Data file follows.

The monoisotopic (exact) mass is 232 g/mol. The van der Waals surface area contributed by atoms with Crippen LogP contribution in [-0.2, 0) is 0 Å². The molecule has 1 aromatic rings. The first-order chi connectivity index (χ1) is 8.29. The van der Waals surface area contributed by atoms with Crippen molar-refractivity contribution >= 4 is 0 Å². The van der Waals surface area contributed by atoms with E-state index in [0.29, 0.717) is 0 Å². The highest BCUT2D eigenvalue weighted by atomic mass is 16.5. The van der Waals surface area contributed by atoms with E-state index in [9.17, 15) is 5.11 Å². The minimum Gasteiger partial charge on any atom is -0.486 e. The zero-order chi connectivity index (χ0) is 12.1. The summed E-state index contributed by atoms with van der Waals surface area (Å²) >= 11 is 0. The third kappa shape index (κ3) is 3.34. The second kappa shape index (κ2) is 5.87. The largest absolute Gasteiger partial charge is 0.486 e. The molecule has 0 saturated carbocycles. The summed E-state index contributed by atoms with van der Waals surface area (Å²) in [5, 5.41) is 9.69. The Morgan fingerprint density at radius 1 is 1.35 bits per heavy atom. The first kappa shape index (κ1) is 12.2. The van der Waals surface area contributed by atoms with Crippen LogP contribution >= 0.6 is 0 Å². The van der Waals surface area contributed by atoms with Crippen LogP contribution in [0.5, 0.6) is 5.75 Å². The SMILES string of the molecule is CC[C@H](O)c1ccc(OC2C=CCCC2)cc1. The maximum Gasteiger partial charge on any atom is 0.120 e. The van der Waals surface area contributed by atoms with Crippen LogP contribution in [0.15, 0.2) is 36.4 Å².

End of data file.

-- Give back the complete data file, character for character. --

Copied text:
The monoisotopic (exact) mass is 232 g/mol. The van der Waals surface area contributed by atoms with Crippen LogP contribution in [-0.2, 0) is 0 Å². The molecule has 1 aromatic rings. The first-order chi connectivity index (χ1) is 8.29. The van der Waals surface area contributed by atoms with Crippen molar-refractivity contribution >= 4 is 0 Å². The van der Waals surface area contributed by atoms with E-state index in [0.29, 0.717) is 0 Å². The highest BCUT2D eigenvalue weighted by atomic mass is 16.5. The van der Waals surface area contributed by atoms with E-state index in [9.17, 15) is 5.11 Å². The minimum Gasteiger partial charge on any atom is -0.486 e. The zero-order chi connectivity index (χ0) is 12.1. The summed E-state index contributed by atoms with van der Waals surface area (Å²) >= 11 is 0. The third kappa shape index (κ3) is 3.34. The second kappa shape index (κ2) is 5.87. The largest absolute Gasteiger partial charge is 0.486 e. The molecule has 0 saturated carbocycles. The summed E-state index contributed by atoms with van der Waals surface area (Å²) in [5, 5.41) is 9.69. The Morgan fingerprint density at radius 1 is 1.35 bits per heavy atom. The first kappa shape index (κ1) is 12.2. The van der Waals surface area contributed by atoms with Crippen LogP contribution >= 0.6 is 0 Å². The van der Waals surface area contributed by atoms with Crippen LogP contribution in [0.5, 0.6) is 5.75 Å². The SMILES string of the molecule is CC[C@H](O)c1ccc(OC2C=CCCC2)cc1. The maximum Gasteiger partial charge on any atom is 0.120 e. The van der Waals surface area contributed by atoms with Crippen LogP contribution in [0.15, 0.2) is 36.4 Å².